NIMH Head Warns Autism Research Grants Would ‘Terminate’ Without CARA
NEW YORK (September 22, 2011) – The head of the National Institute of Mental Health (NIMH) has advised Congress that a critical source of federal funding for autism education, and early detection and intervention programs will “terminate” if the 2006 Combating Autism Act (CAA) is not renewed by the end of September.
In a letter to the House Energy & Commerce Committee, NIMH Director Dr. Thomas Insel said, “Without reauthorization of the CAA, HRSA (the Health Resources and Services Administration) would have to terminate grants for training programs, intervention research, and State demonstration grants. HRSA might be able to fund these activities through a different authority, but this approach would require significant administrative work and burden, including on the part of existing grantees, that could cause interruption to current activities absent reauthorization.
“To fund these activities through a different mechanism,” he added, “could require some ongoing programs to be reduced.”
Under the CAA, HRSA funding for autism-related activities more than doubled between 2007 to 2010, from $20 million to $48 million.
Insel’s letter was in response to a request from Rep. Michael Doyle (D-PA) to clarify his earlier testimony to the committee about how federally funded autism research and other activities would be impacted if the law is not reauthorized by September 30. Doyle, an original sponsor of the CAA reauthorization bill, said in his request to Insel,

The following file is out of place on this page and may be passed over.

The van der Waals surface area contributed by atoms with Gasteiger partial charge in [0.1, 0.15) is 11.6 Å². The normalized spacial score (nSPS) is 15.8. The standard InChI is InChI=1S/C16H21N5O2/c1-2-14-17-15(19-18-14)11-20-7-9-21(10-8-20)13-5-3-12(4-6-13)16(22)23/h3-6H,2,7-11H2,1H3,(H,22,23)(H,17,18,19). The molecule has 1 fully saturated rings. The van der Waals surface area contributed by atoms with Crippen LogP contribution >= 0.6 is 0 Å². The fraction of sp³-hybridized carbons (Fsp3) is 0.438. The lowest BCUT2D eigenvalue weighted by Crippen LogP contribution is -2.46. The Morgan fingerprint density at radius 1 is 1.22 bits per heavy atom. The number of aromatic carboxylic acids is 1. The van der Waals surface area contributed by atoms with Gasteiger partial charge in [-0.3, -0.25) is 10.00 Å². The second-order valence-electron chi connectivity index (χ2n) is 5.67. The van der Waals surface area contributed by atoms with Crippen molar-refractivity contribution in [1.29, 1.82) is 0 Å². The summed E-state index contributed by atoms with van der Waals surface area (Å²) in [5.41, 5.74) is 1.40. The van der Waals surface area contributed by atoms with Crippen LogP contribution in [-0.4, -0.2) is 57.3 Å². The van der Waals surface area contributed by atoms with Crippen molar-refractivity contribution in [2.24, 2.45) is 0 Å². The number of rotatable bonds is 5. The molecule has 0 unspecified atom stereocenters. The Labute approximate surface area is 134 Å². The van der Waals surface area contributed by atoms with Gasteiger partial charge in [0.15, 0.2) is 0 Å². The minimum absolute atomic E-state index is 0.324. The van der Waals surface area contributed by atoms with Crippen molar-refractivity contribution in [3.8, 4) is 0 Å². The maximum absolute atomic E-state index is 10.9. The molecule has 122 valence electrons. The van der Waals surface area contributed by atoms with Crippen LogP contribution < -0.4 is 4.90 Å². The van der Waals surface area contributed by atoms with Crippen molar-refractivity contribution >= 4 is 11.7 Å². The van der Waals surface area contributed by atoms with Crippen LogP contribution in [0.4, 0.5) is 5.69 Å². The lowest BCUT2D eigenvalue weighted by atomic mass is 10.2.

“I have heard since from key stakeholders that continuing many of the activities would be extremely difficult without the specific authorization from Congress to do so.”
Insel said, “Reauthorization of the CAA would enable currently authorized programs to continue uninterrupted.” He noted that President Obama has pledged to sign a reauthorization bill.
“The CAA has served to ensure that autism programs are prioritized and implemented in a coordinated manner across the federal agencies, with collaboration from private partners in many cases, and with the input and participation of the public,” Insel said. “This coordination and collaboration has accelerated the pace of autism research over the past five years, resulting in gains in knowledge about the disorder and new possibilities for early diagnosis and treatment. The (Obama) administration believes that reauthorization of the CAA is critical to maintaining continuity and would provide an important opportunity to continue building on the momentum of progress.”